Hypnotic Heroism and Ana Lily Amirpour’s Autuerism Paint Mona Lisa and the Blood Moon

Movies Reviews Ana Lily Amirpour
Hypnotic Heroism and Ana Lily Amirpour’s Autuerism Paint Mona Lisa and the Blood Moon

Very few things rival the mysticality of a full moon. In astrology, literature and art, the celestial body has stood as a symbol of divine femininity, heightened power and one becoming self-enlightened or fully realized. In Mona Lisa and the Blood Moon, writer/director Ana Lily Amirpour adds a genre twist to these symbolic meanings by unleashing her hypnotic protagonist into the energizing light of a fiery red moon. Her punchy follow-up to The Bad Batch entwines threads of horror, thriller, fantasy, comedy and drama to stitch together a trippy tapestry of New Orleans’ French District.

In this neon-drenched depiction of the Big Easy, Mona Lisa Lee (Jeon Jong-seo) is a curious mindcontroller learning about the depths of human interactions, her supernatural powers and cheese puffs. After all, she has just spent the last 10 years confined by straitjacket in a home for mentally insane adolescents. When Mona Lisa comes to the aid of Kate Hudson’s Bonnie Belle in a hilarious encounter outside of a late-night burger joint, the two strike up a volatile friendship that leads them down a criminal path.

Hudson’s take on the pole-dancing single mother possesses all the moxie and absurdity of her 2000s roles—How to Lose a Guy in 10 Days, Bride Wars, Raising Helen—with the raunchiness turned up to 100. Through Bonnie Belle, Amirpour fleshes out an interest she only hazily explored in her two previous films: The impact her seedy underworlds have on children, society’s most vulnerable. Mona Lisa sees Bonnie’s son Charlie Belle (Evan Whitten) take a narrative front seat alongside Mona and his mother. Where the messaging in Amirpour’s films tends to be more subliminal—allusions to the American Dream and Americana imagery scattered throughout her Bad Batch hellscape; the vigilantism of a female killer hunting men who hurt women in A Girl Walks Home Alone at Night—here, her admiration for the resilience of children in the face of adversity becomes crystal clear.

What Mona Lisa helps illuminate are Amirpour’s signatures. It highlights the filmmaker’s flair for vicious worldbuilding through its playful use of lighting, soundtrack and character. Like her imaginary communities of Bad City and Comfort, Amirpour’s New Orleans is unsavory. Men disrespect women, drunk partygoers barf all over sidewalks and jealous girlfriends beat up on people who look at their significant others funny. These repugnant displays are often set to the electronic beats of Italian composer Daniele Luppi and doused in colorful fluorescent lights. The rave-like music and aesthetics recall Bad Batch’s brutal cannibalistic community and create an atmosphere of fantastic anarchy. Through another of these sleazy towns walks another mysterious and morally ambiguous female character existing on the outskirts. These women—previously including a skateboarding vampire and a half-eaten societal reject—seem to be extensions of Amirpour, but also ambivalent vessels for us to latch onto and through which to observe the insanity of her lawless worlds.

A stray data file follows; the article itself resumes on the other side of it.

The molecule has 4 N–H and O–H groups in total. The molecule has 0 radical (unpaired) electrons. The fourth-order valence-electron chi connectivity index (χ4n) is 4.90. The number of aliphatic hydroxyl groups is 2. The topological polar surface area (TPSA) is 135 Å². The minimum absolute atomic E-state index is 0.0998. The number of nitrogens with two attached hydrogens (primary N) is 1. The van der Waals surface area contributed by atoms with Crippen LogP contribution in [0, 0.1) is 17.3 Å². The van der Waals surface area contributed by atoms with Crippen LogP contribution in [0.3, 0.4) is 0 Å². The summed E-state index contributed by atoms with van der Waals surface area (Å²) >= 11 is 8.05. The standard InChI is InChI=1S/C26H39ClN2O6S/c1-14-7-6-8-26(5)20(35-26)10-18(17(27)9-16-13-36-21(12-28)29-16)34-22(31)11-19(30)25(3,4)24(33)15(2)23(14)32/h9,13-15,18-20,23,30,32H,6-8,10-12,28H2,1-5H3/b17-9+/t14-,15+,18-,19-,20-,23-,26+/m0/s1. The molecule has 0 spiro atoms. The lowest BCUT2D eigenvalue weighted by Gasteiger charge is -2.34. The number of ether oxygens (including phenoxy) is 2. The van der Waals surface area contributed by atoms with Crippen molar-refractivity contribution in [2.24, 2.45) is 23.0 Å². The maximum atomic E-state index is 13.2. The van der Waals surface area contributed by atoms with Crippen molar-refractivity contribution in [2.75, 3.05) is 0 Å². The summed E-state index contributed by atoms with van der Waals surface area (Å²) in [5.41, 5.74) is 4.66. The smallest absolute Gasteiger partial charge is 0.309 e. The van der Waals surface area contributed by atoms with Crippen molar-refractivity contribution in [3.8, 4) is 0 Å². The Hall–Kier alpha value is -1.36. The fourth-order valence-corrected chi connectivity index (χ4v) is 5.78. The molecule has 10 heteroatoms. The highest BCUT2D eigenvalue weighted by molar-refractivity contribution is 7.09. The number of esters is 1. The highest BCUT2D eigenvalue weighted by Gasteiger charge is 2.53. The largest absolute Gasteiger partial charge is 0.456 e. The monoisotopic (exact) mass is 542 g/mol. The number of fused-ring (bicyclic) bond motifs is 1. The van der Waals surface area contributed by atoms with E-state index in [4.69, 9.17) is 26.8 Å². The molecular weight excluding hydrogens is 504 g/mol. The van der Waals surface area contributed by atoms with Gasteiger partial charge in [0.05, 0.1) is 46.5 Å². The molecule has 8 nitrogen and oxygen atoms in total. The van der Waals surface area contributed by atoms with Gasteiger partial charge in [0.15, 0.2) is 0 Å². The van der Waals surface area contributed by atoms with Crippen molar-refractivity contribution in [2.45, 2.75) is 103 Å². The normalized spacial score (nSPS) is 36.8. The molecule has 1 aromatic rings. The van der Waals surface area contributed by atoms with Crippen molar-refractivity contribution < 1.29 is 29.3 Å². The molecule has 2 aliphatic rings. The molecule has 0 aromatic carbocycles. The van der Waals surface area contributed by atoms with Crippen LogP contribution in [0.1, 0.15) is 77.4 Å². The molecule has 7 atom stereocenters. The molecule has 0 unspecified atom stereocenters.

Now, Amirpour gives us Lee, her arthouse answer to the ubiquitous superhero figure. The Korean asylum seeker escapes the unjust confinement of backwards psychiatric hospitals, makes fools out of city cops and gets people to follow her every command using only her mind and body. Throughout Mona Lisa, she achieves a number of supernatural feats, perhaps the greatest of them all being wandering the grimy city without fear of falling prey to the typical dangers that threaten lone women walking through the night. Unlike Bonnie, Lee doesn’t have to constantly look over her shoulder while trekking down a dimly lit street or worry about being catcalled, kidnapped or assaulted while on a midnight stroll. She doesn’t have to think twice about the wacky dude talking her up at the liquor store, because she is in complete control of the characters and situations around her. Her superheroic presence ironically grounds the film and adds tangible meaning to what would otherwise be a more surface-level, style-driven work. In a post-2020 America, where the pandemic has fueled a rise of anti-Asian hate crimes and gendered violence against AAPI women is as rampant as ever, Lee makes something as mundane as a late-night walk a powerful sight to behold.

Mona Lisa and the Blood Moon puts Lee on a quest for self-discovery, while similarly seeing its writer/director finalizing her auteurist voice. Maintaining the same DIY, indie spirit that made Amirpour’s first feature so dreamy, while offering a pick-up in pace and more cohesive plot than her recherché sophomore effort. With Mona Lisa, Amirpour officially graduates from her position as an “up-and-coming” voice to a full-fledged genre auteur. However you title her, her hyper-stylized explorations of gender-based violence, punky female protagonists and obvious love for her craft make her one to keep watching.

Director: Ana Lily Amirpour
Writer: Ana Lily Amirpour
Starring: Jeon Jong-seo, Kate Hudson, Craig Robinson, Evan Whitten, Ed Skrein
Release Date: September 30, 2022

Kathy Michelle Chacón is a Gen-Z writer, academic and filmmaker based in sunny California. When she’s not writing for Paste, Film Cred or Kathychacon.com, you can find her eating pupusas, cuddling with her dog Strawberry or sweating her face off somewhere in the Inland Empire.

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